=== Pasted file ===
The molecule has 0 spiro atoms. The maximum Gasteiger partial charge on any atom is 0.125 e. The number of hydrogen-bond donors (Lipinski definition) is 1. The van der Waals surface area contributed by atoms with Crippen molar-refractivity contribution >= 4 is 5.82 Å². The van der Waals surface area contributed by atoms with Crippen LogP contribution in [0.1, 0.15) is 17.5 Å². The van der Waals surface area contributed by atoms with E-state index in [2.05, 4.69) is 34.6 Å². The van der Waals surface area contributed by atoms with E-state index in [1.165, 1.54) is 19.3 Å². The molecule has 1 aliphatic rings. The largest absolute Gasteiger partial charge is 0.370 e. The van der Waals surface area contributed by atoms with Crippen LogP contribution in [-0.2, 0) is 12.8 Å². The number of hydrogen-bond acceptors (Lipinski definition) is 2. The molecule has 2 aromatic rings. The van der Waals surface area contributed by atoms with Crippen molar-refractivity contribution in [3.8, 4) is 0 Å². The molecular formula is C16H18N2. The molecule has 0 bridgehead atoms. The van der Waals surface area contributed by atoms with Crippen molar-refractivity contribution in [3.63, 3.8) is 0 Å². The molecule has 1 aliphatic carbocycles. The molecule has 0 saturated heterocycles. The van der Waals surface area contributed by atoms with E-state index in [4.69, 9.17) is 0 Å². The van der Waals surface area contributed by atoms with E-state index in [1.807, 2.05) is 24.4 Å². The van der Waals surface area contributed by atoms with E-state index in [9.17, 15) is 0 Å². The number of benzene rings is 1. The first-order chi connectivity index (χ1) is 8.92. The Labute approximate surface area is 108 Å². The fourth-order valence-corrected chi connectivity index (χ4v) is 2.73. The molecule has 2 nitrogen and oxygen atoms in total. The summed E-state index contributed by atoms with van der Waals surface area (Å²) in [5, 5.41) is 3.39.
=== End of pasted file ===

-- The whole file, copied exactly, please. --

The molecule has 0 spiro atoms. The maximum Gasteiger partial charge on any atom is 0.125 e. The number of hydrogen-bond donors (Lipinski definition) is 1. The van der Waals surface area contributed by atoms with Crippen molar-refractivity contribution >= 4 is 5.82 Å². The van der Waals surface area contributed by atoms with Crippen LogP contribution in [0.1, 0.15) is 17.5 Å². The van der Waals surface area contributed by atoms with E-state index in [2.05, 4.69) is 34.6 Å². The van der Waals surface area contributed by atoms with E-state index in [1.165, 1.54) is 19.3 Å². The molecule has 1 aliphatic rings. The largest absolute Gasteiger partial charge is 0.370 e. The van der Waals surface area contributed by atoms with Crippen LogP contribution in [-0.2, 0) is 12.8 Å². The number of hydrogen-bond acceptors (Lipinski definition) is 2. The molecule has 2 aromatic rings. The van der Waals surface area contributed by atoms with Crippen molar-refractivity contribution in [3.8, 4) is 0 Å². The molecular formula is C16H18N2. The molecule has 0 bridgehead atoms. The van der Waals surface area contributed by atoms with Crippen molar-refractivity contribution in [3.63, 3.8) is 0 Å². The molecule has 1 aliphatic carbocycles. The molecule has 0 saturated heterocycles. The van der Waals surface area contributed by atoms with E-state index in [4.69, 9.17) is 0 Å². The van der Waals surface area contributed by atoms with E-state index in [1.807, 2.05) is 24.4 Å². The van der Waals surface area contributed by atoms with E-state index in [9.17, 15) is 0 Å². The number of benzene rings is 1. The first-order chi connectivity index (χ1) is 8.92. The Labute approximate surface area is 108 Å². The fourth-order valence-corrected chi connectivity index (χ4v) is 2.73. The molecule has 2 nitrogen and oxygen atoms in total. The summed E-state index contributed by atoms with van der Waals surface area (Å²) in [5, 5.41) is 3.39.